By spring 2020, Friends of the Columbia Gorge and its allies were making the final push to advocate for significant revisions to the National Scenic Area Management Plan, which had been updated only once since its original adoption 30 years ago.
In April alone, more than a dozen outdoor events were scheduled to educate and engage the public about the need to improve the plan and ensure better Scenic Area protections. The call to action: write or provide verbal testimony to the Columbia River Gorge Commission—the regional government entity responsible for reviewing and revising the plan—before June 30, when the window for public comment would close after an arduous, four-year process.
Then Covid-19 hit, shuttering most of Oregon and Washington and eliminating nearly all in-person gatherings.
“We had to completely pivot to online events,” said Friends Field Representative Peter Cornelison, based in Hood River, Oregon. Friends also relied on its existing virtual public engagement tools, such as webinars and action alerts, disseminated via email and social media channels. Cornelison explained, “It was a learning process for everyone, but ultimately, hundreds of activists and citizens responded and provided compelling public comment remotely.”
On Oct. 13, 2020, the Gorge Commission voted to adopt an updated plan that, in addition to other mandates, will:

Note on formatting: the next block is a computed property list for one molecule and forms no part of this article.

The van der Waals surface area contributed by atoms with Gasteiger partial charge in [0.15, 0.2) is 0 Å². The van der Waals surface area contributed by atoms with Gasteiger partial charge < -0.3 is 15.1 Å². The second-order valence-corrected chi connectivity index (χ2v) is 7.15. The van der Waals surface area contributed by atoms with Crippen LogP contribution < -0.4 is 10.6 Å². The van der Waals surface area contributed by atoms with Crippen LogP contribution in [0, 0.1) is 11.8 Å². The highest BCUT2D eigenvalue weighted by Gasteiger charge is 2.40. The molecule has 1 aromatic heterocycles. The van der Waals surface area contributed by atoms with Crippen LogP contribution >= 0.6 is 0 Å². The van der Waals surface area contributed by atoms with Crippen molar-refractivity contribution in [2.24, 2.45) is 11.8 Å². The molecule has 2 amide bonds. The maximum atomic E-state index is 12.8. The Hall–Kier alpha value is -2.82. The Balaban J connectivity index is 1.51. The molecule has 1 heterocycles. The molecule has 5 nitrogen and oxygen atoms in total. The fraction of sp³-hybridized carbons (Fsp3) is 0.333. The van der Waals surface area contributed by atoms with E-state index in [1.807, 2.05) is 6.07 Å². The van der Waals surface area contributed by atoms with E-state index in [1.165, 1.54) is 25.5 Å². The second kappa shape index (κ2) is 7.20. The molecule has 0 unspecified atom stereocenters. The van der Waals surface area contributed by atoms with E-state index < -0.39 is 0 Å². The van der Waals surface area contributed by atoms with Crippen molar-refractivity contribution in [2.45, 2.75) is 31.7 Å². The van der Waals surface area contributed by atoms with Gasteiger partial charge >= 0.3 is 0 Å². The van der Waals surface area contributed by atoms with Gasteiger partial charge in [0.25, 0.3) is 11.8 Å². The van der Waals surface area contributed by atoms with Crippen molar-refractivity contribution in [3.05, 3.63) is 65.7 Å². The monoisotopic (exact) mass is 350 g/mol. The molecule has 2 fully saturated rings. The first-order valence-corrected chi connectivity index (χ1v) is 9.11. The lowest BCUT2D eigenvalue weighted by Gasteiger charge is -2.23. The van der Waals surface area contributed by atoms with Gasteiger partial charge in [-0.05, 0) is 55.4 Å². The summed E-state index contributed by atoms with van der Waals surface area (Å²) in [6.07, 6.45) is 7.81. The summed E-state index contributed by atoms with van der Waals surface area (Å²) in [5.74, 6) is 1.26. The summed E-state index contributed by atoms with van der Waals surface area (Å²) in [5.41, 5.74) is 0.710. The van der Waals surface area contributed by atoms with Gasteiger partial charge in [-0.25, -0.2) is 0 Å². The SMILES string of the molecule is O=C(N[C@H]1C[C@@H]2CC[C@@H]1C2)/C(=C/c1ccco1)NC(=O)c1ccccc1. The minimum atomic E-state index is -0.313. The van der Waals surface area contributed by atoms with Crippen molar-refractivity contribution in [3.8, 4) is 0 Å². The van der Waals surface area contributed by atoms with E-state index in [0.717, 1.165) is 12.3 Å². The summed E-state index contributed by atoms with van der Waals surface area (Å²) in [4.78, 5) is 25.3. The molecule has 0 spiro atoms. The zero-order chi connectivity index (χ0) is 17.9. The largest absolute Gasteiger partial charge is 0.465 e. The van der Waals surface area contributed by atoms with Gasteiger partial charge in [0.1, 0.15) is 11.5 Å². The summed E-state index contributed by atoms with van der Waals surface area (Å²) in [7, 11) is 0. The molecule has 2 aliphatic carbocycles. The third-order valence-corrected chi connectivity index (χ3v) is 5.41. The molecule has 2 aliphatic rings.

- Limit urban expansion;
- Require the development of a climate action plan;
- Prohibit the destruction of wetlands;
- Increase the size of protective stream buffers for critical salmon habitat;
- Improve development standards to protect scenic views;
- Limit new dwellings in forest zones to reduce fire risks;
- Improve standards protecting agricultural lands;
- Expand mining restrictions; and
- Require the creation of an equity lens to guide future decision making.
Despite the ongoing challenges of the pandemic, Friends has been able to adapt and increase its reach by offering multiple ways in which its members and the public can participate in protecting and preserving this national scenic treasure.
“Overall, the revised management plan is a victory for the Gorge, its communities, and endangered or threatened species such as salmon,” said Michael Lang, Friends’ conservation director. “These improvements would not have come about without the unrelenting advocacy of Friends, our allies, and especially Gorge residents, young and old, who have stepped up for Gorge protection time and time again.”